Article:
Golf Australia changes leave amateurs in the cold
According to Golf Australia the vision of its High Performance Program is to identify as early as possible Australia’s most talented golfers and give them the best possible opportunities to fully develop their potential, on and off the golf course.
A fortnight ago Golf Australia named the players for its 2015 National Squad which is part of its High Performance Program. The squad was announced just seven days after the governing body released a new selection criteria used to select the players.
Golf Australia changes leave amateurs in the cold (Credit: Anthony Powter)
The new criteria included significant changes to the ‘Tier 2′ category – the main category from which the majority of squad members are placed.
No longer will the second highest National Ranked male amateur be used as a criteria, the Top-4 finishes in the Asia-Pacific Amateur will now only count, not the top-5. Should a player finish in the top-32 at US and British Amateur that won’t count anymore as you need to be placed with top-16 at the US Amateur and top-4 at the British Amateur.
Had you finished in the top-60 at the Australian Open that’s out and replaced with a top-30 at a Tier 1 Australian Professional event. The PGA of Australia defines that as event with more than $400,000 in prize money – which effectively excludes the State Opens.
If you become a finalist in the Australian Amateur that’s now out with the same criteria as Tier 1 being applied, namely you have to be the champion. The introduction of a new criteria sees the winner of three National Ranking Events getting the vote – which also appears to count national junior events.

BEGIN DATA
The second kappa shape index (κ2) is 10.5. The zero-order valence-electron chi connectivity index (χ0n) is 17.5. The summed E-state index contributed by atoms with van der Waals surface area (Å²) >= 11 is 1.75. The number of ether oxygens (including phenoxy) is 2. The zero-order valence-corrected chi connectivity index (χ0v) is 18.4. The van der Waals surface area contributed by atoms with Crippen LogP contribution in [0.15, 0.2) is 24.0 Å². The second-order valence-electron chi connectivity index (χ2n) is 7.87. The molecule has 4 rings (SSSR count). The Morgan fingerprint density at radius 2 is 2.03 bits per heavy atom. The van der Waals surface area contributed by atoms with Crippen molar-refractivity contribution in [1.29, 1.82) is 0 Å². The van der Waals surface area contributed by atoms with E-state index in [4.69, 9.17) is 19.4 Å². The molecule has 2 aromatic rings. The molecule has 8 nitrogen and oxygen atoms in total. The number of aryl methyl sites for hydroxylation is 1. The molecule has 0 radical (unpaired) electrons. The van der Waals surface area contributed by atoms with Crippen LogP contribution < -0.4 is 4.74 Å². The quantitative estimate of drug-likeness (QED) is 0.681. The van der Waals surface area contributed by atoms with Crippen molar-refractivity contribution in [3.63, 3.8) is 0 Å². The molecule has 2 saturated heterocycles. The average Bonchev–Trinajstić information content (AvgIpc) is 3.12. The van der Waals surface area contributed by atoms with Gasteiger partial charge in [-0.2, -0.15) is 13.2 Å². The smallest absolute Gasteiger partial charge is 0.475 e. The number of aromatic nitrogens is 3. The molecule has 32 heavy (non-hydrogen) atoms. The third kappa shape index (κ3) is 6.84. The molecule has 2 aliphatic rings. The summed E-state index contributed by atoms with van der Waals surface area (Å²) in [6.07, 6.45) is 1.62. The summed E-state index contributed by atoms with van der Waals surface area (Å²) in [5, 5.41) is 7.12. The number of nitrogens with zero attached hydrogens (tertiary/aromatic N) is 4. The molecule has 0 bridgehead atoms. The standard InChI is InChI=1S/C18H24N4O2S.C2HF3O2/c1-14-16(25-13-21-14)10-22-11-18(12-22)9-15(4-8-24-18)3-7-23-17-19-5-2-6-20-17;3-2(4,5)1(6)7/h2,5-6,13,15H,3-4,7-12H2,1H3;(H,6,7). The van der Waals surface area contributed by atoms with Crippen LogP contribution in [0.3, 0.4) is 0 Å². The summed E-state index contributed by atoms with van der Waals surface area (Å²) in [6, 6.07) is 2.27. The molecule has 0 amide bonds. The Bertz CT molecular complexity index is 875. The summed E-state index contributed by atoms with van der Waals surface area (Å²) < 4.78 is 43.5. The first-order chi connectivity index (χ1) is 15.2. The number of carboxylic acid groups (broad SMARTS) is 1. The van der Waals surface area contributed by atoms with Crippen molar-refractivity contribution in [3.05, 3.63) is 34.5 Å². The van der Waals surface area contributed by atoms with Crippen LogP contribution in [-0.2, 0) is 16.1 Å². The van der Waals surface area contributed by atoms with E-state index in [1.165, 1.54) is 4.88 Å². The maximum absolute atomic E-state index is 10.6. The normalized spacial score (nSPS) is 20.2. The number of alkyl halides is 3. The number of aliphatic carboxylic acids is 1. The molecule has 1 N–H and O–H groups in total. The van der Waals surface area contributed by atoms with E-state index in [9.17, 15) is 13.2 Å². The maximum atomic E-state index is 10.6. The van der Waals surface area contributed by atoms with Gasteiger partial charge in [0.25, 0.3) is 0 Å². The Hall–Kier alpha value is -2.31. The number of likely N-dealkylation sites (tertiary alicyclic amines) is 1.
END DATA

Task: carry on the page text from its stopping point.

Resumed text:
Change is inevitable, yet any variables, processes and outcomes commonly found at the selection process should represent ‘fair’ practices and outcomes. Players also should have the opportunity to respond to criteria changes, this is only procedurally fair as it enables forward planning and the setting of goals.
Fairness issues and problems will arise in selection which have to do with the processes and procedures used in selecting individuals, the nature and kind of the information used in forming decisions and the resulting outcomes of selection.
Where the practice is relatively ‘objective’ in nature, namely the subjective decision making on the part of the Selectors is minimised, the process is more consistent.
It becomes an art like process associated with how to develop selection systems that are sufficiently robust in terms of demonstrating maximum procedural fairness and objectivity but are sufficiently flexible to accommodate those other factors which influence individual perceptions of fairness.
Changing the selection criteria seven days before making an announcement as to the new squad raises not only questions with the appropriateness with the timing of the changes, but also whether the process was ‘objective’ in nature.
Of course common sense and natural justice works against rushing to judgement about individuals involved and the players recently selected.
Yet for many of us on the outside, not to mention the players on the secondary ‘development/watch list’, all must feel left in the cold regarding the recent process.